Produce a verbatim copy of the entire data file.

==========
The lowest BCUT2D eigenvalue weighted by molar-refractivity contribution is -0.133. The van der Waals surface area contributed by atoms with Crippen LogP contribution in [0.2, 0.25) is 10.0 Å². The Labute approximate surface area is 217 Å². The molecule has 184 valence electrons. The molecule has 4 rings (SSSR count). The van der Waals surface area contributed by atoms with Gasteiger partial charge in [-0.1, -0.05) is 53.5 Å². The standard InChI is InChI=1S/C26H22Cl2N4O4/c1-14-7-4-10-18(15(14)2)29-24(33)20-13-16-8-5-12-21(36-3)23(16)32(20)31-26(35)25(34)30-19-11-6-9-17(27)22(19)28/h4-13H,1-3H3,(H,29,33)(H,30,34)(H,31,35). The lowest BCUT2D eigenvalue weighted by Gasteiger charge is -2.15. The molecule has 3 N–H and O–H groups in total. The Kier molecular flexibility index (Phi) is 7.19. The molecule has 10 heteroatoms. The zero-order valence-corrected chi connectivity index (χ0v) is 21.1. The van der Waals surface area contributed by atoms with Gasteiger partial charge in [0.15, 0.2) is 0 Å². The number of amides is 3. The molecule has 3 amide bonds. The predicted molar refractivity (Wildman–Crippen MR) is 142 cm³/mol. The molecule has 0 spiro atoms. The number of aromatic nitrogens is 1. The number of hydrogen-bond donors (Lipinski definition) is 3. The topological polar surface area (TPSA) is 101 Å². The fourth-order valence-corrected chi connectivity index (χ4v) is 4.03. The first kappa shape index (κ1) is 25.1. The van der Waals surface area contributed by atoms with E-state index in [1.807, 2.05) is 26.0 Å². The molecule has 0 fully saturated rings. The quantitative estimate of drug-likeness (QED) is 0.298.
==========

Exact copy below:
The lowest BCUT2D eigenvalue weighted by molar-refractivity contribution is -0.133. The van der Waals surface area contributed by atoms with Crippen LogP contribution in [0.2, 0.25) is 10.0 Å². The Labute approximate surface area is 217 Å². The molecule has 184 valence electrons. The molecule has 4 rings (SSSR count). The van der Waals surface area contributed by atoms with Gasteiger partial charge in [-0.1, -0.05) is 53.5 Å². The standard InChI is InChI=1S/C26H22Cl2N4O4/c1-14-7-4-10-18(15(14)2)29-24(33)20-13-16-8-5-12-21(36-3)23(16)32(20)31-26(35)25(34)30-19-11-6-9-17(27)22(19)28/h4-13H,1-3H3,(H,29,33)(H,30,34)(H,31,35). The lowest BCUT2D eigenvalue weighted by Gasteiger charge is -2.15. The molecule has 3 N–H and O–H groups in total. The Kier molecular flexibility index (Phi) is 7.19. The molecule has 10 heteroatoms. The zero-order valence-corrected chi connectivity index (χ0v) is 21.1. The van der Waals surface area contributed by atoms with Gasteiger partial charge in [0.15, 0.2) is 0 Å². The number of amides is 3. The molecule has 3 amide bonds. The predicted molar refractivity (Wildman–Crippen MR) is 142 cm³/mol. The molecule has 0 spiro atoms. The number of aromatic nitrogens is 1. The number of hydrogen-bond donors (Lipinski definition) is 3. The topological polar surface area (TPSA) is 101 Å². The fourth-order valence-corrected chi connectivity index (χ4v) is 4.03. The first kappa shape index (κ1) is 25.1. The van der Waals surface area contributed by atoms with E-state index in [1.807, 2.05) is 26.0 Å². The molecule has 0 fully saturated rings. The quantitative estimate of drug-likeness (QED) is 0.298.